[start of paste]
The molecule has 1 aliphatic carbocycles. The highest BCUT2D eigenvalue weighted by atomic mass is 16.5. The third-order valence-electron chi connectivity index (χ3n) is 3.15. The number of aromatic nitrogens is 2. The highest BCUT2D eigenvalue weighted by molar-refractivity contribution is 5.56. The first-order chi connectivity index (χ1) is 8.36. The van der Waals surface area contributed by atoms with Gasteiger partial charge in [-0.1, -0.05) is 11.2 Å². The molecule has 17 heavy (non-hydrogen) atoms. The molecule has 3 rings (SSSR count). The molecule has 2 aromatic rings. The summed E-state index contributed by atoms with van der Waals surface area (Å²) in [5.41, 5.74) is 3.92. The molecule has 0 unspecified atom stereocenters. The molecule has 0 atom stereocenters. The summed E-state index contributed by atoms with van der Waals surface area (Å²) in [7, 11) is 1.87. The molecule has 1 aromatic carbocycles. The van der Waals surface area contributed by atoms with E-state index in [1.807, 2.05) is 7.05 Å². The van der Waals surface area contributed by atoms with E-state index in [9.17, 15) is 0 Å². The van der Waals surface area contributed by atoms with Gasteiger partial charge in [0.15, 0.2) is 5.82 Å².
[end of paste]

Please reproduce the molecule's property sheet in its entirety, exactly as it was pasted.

The molecule has 1 aliphatic carbocycles. The highest BCUT2D eigenvalue weighted by atomic mass is 16.5. The third-order valence-electron chi connectivity index (χ3n) is 3.15. The number of aromatic nitrogens is 2. The highest BCUT2D eigenvalue weighted by molar-refractivity contribution is 5.56. The first-order chi connectivity index (χ1) is 8.36. The van der Waals surface area contributed by atoms with Gasteiger partial charge in [-0.1, -0.05) is 11.2 Å². The molecule has 17 heavy (non-hydrogen) atoms. The molecule has 3 rings (SSSR count). The molecule has 2 aromatic rings. The summed E-state index contributed by atoms with van der Waals surface area (Å²) in [5.41, 5.74) is 3.92. The molecule has 0 unspecified atom stereocenters. The molecule has 0 atom stereocenters. The summed E-state index contributed by atoms with van der Waals surface area (Å²) in [7, 11) is 1.87. The molecule has 1 aromatic carbocycles. The van der Waals surface area contributed by atoms with E-state index in [1.807, 2.05) is 7.05 Å². The van der Waals surface area contributed by atoms with E-state index in [9.17, 15) is 0 Å². The van der Waals surface area contributed by atoms with Gasteiger partial charge in [0.15, 0.2) is 5.82 Å².